Painted the colors of leaves you notice only if you’re close to the October ground, “Fox” is, for all that, something of a trifle, a candy corn and not a Marathon bar, because ambition and scope wouldn’t make sense in this universe. It harbors statements about human greed, family life, domestication (of men, not just animals), parenthood and heroism, but they’re never serious matters, at least compared to the dry yocks to be had from a possum’s petrified stare of incomprehension.

The actors, from Clooney to badger Bill Murray and petulant teen fox Jason Schwartzman, are all jacked into Anderson’s trademarked deadpan delivery style, but perhaps they didn’t even need to be, given the beguiling physicality of the film — it’s made of toys more convincing than those of the sheeny “Toy Story” films, and evokes most of all the landscape of the old Lutheran TV show “Davey and Goliath,” watched by my generation for its Lilliputian topography and not its message, on very early Saturday mornings before the grown-ups woke up. Again, there’s that “old” thing. “Fox” may escape the attention span of a consumer population acclimated from infancy to plasma TV, Xbox and “Idol” nowness, but it made me want to build a treehouse.

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The Best Of The Last

Portlandia Goes Out With A Bang

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The end is near. In mere days Portlandia wraps up its final season, and oh what a season it’s been. Lucky for you, you can watch the entire season right now right here and on the IFC app, including this free episode courtesy of Subaru.

But now, let’s take a moment to look back at some of the new classics Fred and Carrie have so thoughtfully bestowed upon us. (We’ll be looking back through tear-blurred eyes, but you do you.)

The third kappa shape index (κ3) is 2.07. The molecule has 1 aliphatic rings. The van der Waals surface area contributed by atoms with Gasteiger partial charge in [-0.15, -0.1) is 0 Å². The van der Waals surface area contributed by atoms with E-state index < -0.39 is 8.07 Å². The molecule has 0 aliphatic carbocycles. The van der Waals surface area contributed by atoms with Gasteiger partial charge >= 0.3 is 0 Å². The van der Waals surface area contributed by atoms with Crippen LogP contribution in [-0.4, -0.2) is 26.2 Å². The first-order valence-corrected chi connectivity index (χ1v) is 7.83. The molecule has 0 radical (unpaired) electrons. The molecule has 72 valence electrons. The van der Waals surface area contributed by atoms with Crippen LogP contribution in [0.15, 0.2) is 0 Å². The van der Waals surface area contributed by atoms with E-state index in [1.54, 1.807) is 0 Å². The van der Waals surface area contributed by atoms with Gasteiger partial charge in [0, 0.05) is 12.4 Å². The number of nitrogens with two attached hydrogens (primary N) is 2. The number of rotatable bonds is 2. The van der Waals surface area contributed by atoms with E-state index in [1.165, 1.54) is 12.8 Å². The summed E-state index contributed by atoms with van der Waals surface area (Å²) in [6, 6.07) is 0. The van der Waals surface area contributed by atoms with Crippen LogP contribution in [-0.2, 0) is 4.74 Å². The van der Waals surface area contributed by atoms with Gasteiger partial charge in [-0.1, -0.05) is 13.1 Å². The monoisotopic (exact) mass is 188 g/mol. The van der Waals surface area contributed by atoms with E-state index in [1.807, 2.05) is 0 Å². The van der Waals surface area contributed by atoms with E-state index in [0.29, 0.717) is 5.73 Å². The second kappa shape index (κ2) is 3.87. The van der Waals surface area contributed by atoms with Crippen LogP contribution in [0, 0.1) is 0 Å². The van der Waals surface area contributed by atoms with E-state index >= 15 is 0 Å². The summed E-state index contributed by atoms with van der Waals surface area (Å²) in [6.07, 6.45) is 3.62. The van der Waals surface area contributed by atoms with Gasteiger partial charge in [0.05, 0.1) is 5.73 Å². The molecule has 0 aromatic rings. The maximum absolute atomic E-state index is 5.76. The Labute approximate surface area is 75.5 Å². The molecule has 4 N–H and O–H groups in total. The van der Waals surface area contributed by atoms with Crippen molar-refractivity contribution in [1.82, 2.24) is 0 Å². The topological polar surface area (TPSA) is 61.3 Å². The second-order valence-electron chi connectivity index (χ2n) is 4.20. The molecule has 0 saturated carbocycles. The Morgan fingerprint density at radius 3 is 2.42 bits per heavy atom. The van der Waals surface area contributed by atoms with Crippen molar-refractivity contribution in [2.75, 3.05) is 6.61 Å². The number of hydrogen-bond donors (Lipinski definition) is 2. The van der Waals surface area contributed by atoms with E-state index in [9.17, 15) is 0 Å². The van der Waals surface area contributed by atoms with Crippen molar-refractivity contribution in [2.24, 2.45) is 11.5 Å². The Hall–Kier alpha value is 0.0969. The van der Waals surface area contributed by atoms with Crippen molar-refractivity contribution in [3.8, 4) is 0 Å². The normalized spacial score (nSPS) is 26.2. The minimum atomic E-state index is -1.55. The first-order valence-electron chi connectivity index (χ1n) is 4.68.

Couples Dinner

It’s not that being single sucks, it’s that you suck if you’re single.

Cancel it!

A sketch for anyone who has cancelled more appointments than they’ve kept. Which is everyone.

Forgotten America

This one’s a “Serial” killer…everything both right and wrong about true crime podcasts.

Wedding Planners

The only bad wedding is a boring wedding.

Disaster Hut

It’s only the end of the world if your doomsday kit doesn’t include rosé.

Catch up on Portlandia’s final episodes on demand and at

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Your Portlandia Personality Test

The New Portlandia Webseries Is Going Your Way

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Carrie and Fred understand that although we have so much in common, we’re each so beautifully unique and different. To help us navigate those differences, Portlandia has found an easy and honest way to embrace our special selves in the form of a progressive new traffic system: a specific lane for every kind of driver. It’s all in honor of the show’s 8th and final season, and it’s all presented by Subaru.

Ready to find out who you really are? Match your personality to a lane and hop on the expressway to self-understanding.

Lane 10: Trucks Piled With Junk

Your junk is falling out of your trunk. Shake a tail light, people — this lane is for you.

Lane 33: Twins

You’re like a Gemini, but waaaay more pedestrian. Maybe you and a friend just wear the same outfits a lot. Who cares, it’s just twinning enough to make you feel special.

Lane 27: Broken Windows

Bad luck follows you around and everyone knows it. Your proverbial seat is always damp from proverbial rain. Is this the universe telling you to swallow your pride? Yes.

Lane 69: Filthy Cars

You’re all about convenience. Getting your car washed while you drive is a no-brainer.

Lane 43: Newly Divorced Singles

It’s been a while since you’ve driven alone, and you don’t know the rules of the road anymore. What’s too fast? What’s too slow? Are you sending the right signals? Don’t worry, the breakdown lane is nearby if you need it.

Still can’t find a lane to match your personality? Check out all the videos here. And see the final season of Portlandia this spring on IFC.

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Last-Minute Holiday Gift Guide

Hits from the '80s are on repeat all Christmas Eve and Day on IFC.

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GIFs via Giphy, Photos via The Everett Collection